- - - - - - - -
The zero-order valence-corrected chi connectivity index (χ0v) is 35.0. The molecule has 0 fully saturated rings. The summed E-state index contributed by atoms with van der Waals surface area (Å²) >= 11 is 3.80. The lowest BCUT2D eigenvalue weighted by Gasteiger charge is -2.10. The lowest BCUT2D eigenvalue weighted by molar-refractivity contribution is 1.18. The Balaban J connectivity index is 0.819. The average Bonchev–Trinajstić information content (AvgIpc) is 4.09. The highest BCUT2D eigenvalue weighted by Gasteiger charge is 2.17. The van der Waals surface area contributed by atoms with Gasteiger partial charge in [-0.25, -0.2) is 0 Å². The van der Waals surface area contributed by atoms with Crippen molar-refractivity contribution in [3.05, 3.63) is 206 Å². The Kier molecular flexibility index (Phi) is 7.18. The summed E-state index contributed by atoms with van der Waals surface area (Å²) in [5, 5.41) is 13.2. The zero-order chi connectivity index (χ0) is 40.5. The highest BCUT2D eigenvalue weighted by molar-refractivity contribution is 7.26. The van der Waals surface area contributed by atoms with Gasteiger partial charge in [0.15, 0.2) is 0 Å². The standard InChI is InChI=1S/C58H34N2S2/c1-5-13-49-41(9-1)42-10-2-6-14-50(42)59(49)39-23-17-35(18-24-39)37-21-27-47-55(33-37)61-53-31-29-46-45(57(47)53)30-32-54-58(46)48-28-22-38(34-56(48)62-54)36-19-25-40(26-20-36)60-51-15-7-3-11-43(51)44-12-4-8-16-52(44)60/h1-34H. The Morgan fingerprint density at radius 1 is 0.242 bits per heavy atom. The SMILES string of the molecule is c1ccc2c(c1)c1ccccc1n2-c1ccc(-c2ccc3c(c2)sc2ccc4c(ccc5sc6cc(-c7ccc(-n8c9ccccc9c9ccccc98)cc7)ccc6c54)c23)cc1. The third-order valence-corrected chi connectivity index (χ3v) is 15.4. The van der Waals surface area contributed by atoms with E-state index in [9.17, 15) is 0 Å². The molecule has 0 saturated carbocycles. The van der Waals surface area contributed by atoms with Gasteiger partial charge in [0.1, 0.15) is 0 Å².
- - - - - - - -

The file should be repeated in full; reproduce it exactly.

The zero-order valence-corrected chi connectivity index (χ0v) is 35.0. The molecule has 0 fully saturated rings. The summed E-state index contributed by atoms with van der Waals surface area (Å²) >= 11 is 3.80. The lowest BCUT2D eigenvalue weighted by Gasteiger charge is -2.10. The lowest BCUT2D eigenvalue weighted by molar-refractivity contribution is 1.18. The Balaban J connectivity index is 0.819. The average Bonchev–Trinajstić information content (AvgIpc) is 4.09. The highest BCUT2D eigenvalue weighted by Gasteiger charge is 2.17. The van der Waals surface area contributed by atoms with Gasteiger partial charge in [-0.25, -0.2) is 0 Å². The van der Waals surface area contributed by atoms with Crippen molar-refractivity contribution in [3.05, 3.63) is 206 Å². The Kier molecular flexibility index (Phi) is 7.18. The summed E-state index contributed by atoms with van der Waals surface area (Å²) in [5, 5.41) is 13.2. The zero-order chi connectivity index (χ0) is 40.5. The highest BCUT2D eigenvalue weighted by molar-refractivity contribution is 7.26. The van der Waals surface area contributed by atoms with Gasteiger partial charge in [0.15, 0.2) is 0 Å². The standard InChI is InChI=1S/C58H34N2S2/c1-5-13-49-41(9-1)42-10-2-6-14-50(42)59(49)39-23-17-35(18-24-39)37-21-27-47-55(33-37)61-53-31-29-46-45(57(47)53)30-32-54-58(46)48-28-22-38(34-56(48)62-54)36-19-25-40(26-20-36)60-51-15-7-3-11-43(51)44-12-4-8-16-52(44)60/h1-34H. The Morgan fingerprint density at radius 1 is 0.242 bits per heavy atom. The SMILES string of the molecule is c1ccc2c(c1)c1ccccc1n2-c1ccc(-c2ccc3c(c2)sc2ccc4c(ccc5sc6cc(-c7ccc(-n8c9ccccc9c9ccccc98)cc7)ccc6c54)c23)cc1. The third-order valence-corrected chi connectivity index (χ3v) is 15.4. The van der Waals surface area contributed by atoms with E-state index in [9.17, 15) is 0 Å². The molecule has 0 saturated carbocycles. The van der Waals surface area contributed by atoms with Gasteiger partial charge in [0.1, 0.15) is 0 Å².